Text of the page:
11 Secret Restaurants in the U.S. You Don’t Know About (but Should)
Good food is hiding everywhere
Let’s be honest: We’re not the best at keeping secrets. So it shouldn’t shock anyone that we’re about to spill the beans on some of America’s best-hidden culinary gems. These 11 restaurants are squirreled away in basements, in out-of-the-way alleys or even within other restaurants. They don’t have signs or sometimes even menus, and you can usually forget about a phone number. But that just adds to the fun.
Vernon’s Hidden Valley Steakhouse: Albuquerque, NM
We don’t usually think of steakhouses as romantic, but this New Mexico spot fits the bill. Tucked underground and behind a liquor store, it’s full of dark corners, flickering candles, live jazz and heavy velvet curtains. Make sure to knock three times and have a password ready to get in.
Bohemian: New York, NY
This place is the ultimate catch-22: You need a reservation to get in, and the number is unlisted. If you get a coveted referral from another diner, the result is cozy and dinner-party-esq, with simple but perfect dishes like miso black cod and Wagyu beef steaks. (The restaurant is behind one of the city’s best butchers, so steak is always a safe bet.)
Club 33: Anaheim, CA
We don’t usually think of Disneyland as the paragon of fine dining. But a private dining club in the park’s New Orleans section has proved us wrong. There are plenty of upscale options like king crab-stuffed lobster tail and Colorado lamb chops with thyme-infused stock. But being a VIP at the happiest place on earth comes with a few hurdles: a 14-year waiting list, a $25,000 initiation fee, a $10,000 annual fee and a rigorous background check, to name just a few.
Safe House: Milwaukee, WI
This super-kid-friendly spot is basically a spy theme park in restaurant form. The food is standard Midwestern (burgers, cheese curds, etc.). But you’re really coming for the entertainment: scavenger hunts, magicians, spy memorabilia and the legendary entrance exam (guests who don’t know the password have to perform a series of stunts, which are broadcast on video screens around the restaurant).
Trois Mec: Los Angeles, CA
This elegant French restaurant from celebrity chef Ludo Lefebvre goes the extra mile in terms of deception. Not only does it not have its own sign, but the owners went so far as to leave up the sign for the old pizza joint that used to occupy the space. Even the $85 tasting menu is secret until you show up. We recommend perseverance: Since opening in 2013, it’s been consistently named one of L.A.’s best.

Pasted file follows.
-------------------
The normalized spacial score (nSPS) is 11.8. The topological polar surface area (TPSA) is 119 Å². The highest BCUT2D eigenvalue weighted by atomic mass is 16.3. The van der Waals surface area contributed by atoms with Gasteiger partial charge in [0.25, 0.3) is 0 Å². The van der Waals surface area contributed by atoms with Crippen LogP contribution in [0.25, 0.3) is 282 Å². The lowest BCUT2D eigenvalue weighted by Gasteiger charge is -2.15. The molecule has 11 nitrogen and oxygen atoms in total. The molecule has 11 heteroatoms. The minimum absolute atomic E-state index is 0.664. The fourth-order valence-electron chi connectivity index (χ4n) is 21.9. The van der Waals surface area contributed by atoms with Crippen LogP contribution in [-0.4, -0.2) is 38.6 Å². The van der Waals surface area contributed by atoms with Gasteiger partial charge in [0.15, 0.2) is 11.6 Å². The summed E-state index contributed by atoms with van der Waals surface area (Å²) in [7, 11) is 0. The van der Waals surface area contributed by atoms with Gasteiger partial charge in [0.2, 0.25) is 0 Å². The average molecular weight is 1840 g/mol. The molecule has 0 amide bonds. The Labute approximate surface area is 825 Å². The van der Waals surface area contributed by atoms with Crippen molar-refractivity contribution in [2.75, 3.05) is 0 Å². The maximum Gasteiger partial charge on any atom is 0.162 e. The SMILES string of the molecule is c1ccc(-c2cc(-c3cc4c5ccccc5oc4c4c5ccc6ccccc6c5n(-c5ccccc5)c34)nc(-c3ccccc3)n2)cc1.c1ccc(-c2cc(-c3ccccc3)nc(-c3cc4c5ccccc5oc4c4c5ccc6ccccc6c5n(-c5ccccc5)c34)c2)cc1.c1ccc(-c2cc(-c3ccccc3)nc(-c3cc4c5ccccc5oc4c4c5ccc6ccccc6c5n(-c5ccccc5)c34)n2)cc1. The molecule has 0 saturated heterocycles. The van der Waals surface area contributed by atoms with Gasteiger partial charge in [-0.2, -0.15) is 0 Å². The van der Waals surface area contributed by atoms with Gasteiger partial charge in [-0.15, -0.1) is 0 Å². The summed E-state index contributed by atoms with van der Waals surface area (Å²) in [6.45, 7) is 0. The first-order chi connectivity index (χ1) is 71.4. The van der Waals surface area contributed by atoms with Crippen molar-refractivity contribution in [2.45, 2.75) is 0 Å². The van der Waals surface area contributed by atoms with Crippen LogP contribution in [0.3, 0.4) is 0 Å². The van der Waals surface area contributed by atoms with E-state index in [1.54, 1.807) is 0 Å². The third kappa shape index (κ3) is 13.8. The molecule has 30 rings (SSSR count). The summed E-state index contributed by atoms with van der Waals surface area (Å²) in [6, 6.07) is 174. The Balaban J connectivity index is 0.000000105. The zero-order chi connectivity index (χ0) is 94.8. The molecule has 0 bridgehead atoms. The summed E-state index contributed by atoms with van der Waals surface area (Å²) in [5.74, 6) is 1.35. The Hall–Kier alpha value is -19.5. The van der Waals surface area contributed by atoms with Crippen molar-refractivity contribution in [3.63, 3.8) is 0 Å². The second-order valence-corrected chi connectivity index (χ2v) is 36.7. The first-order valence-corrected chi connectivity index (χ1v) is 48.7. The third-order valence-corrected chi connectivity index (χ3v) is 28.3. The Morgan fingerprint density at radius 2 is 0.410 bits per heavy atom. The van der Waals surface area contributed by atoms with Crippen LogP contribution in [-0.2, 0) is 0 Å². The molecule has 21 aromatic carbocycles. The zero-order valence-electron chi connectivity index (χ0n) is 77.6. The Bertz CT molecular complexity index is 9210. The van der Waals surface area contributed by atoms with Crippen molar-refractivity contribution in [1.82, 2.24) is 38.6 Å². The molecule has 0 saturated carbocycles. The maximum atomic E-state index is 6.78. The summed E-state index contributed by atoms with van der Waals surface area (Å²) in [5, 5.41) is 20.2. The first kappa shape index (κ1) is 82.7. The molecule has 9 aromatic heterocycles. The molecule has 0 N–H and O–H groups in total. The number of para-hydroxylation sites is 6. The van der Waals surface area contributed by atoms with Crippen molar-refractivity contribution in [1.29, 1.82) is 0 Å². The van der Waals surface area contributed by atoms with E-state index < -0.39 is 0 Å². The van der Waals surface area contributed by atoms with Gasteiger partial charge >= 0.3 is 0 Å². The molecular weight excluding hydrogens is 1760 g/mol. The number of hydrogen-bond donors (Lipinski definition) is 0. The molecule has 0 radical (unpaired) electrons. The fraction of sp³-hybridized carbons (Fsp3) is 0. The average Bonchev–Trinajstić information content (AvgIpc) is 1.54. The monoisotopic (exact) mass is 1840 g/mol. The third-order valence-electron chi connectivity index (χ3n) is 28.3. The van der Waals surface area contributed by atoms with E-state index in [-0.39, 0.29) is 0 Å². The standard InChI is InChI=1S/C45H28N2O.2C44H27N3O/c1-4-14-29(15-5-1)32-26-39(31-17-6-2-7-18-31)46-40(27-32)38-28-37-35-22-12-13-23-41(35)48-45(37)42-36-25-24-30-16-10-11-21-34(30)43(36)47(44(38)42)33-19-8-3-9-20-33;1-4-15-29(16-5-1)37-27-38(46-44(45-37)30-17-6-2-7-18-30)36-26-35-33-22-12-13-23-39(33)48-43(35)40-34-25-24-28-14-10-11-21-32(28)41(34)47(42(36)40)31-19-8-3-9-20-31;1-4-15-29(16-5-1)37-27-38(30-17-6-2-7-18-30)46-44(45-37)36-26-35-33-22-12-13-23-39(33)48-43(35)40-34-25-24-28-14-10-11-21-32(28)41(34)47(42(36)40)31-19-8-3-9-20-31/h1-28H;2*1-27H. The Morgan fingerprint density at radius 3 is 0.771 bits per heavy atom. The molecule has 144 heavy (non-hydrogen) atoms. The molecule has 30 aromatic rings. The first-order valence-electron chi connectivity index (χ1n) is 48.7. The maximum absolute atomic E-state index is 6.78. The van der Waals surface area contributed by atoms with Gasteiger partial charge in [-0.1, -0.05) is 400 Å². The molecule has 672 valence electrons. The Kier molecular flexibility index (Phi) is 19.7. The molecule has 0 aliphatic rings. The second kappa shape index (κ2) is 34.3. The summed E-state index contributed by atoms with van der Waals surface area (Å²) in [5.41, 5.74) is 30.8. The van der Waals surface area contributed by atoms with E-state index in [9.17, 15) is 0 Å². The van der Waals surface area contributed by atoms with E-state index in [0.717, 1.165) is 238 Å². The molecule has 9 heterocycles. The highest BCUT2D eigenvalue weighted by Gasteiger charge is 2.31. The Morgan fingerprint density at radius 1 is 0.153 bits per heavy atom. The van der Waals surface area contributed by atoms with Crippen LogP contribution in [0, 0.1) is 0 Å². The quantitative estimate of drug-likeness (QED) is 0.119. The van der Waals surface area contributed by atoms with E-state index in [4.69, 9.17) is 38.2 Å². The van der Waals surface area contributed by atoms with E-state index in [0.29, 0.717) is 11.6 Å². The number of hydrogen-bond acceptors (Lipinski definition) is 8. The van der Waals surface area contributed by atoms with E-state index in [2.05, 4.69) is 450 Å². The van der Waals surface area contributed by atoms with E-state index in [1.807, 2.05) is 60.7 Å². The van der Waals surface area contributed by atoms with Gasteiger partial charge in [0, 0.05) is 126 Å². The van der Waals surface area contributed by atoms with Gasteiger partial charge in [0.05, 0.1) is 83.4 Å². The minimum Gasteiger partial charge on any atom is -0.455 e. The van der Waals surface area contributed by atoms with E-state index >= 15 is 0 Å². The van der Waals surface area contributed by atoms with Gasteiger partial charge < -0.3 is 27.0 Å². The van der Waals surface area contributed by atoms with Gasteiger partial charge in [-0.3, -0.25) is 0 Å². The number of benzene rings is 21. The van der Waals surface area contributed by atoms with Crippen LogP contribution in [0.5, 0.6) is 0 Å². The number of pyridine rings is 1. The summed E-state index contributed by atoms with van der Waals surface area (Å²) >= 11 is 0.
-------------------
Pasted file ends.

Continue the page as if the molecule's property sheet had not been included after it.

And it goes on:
é by José Andrés: Las Vegas, NV
Vegas is no stranger to VIP experiences, but this eight-seat bar is still one of the most exclusive tickets in town. Hidden within another José Andrés restaurant, Jaleo, é is a progressive menu—often upwards of 20 courses—crafted daily by the chefs. To get reservations, it’s best to have a good alarm clock: They’re accepted first-come, first-served at 12 a.m. PST by email, a month before each date.
Sidecar: Washington, D.C.
Washington isn’t exactly a place for keeping secrets—so it’s extra important to have a quiet space for dates or other kinds of political wheeling and dealing. This side dining room at P.J. Clarke’s restaurant functions almost like a private club, but when there’s room, non-members are welcome for excellent steak, seafood and some much-coveted privacy.
El Carajo International Tapas and Wine: Miami, FL
At most gas stations, the words “croquetas de chorizo” and “octopus Galician style” don’t usually cross our minds. But in Miami, you can fuel up and also have one of the city’s best meals—and some signature sangria—all in one fell swoop.
The Pink Door: Seattle, WA
There may not be a sign at this cozy Pike Place Market restaurant and cabaret, but if you know the name, you know what to look for. Once past the bubble-gum-pink entrance, you’ll be treated to homey Italian-American cooking, live music (including a saucy, tap-dancing saxophonist) and unparalleled views of Elliott Bay.
Sakagura: New York, NY
New York’s izakaya (or Japanese small plates) scene has been amping up in recent years—as long as you know where to look. This secret spot, in the basement of a generic Midtown office building, has some of the city’s best sake and freshest fish. Make sure to check out the lunch menu for the best deals.
Chef Vola’s: Atlantic City, NJ
For nearly a century, this family-run, old-school, red-sauce Italian restaurant has been considered an essential New Jersey dining experience. If you can get in, you want the gargantuan bone-in veal parmigiana and plenty of homemade pasta. But that won’t be an easy feat: The number is unlisted, there’s no real website and weekends are booked three months in advance.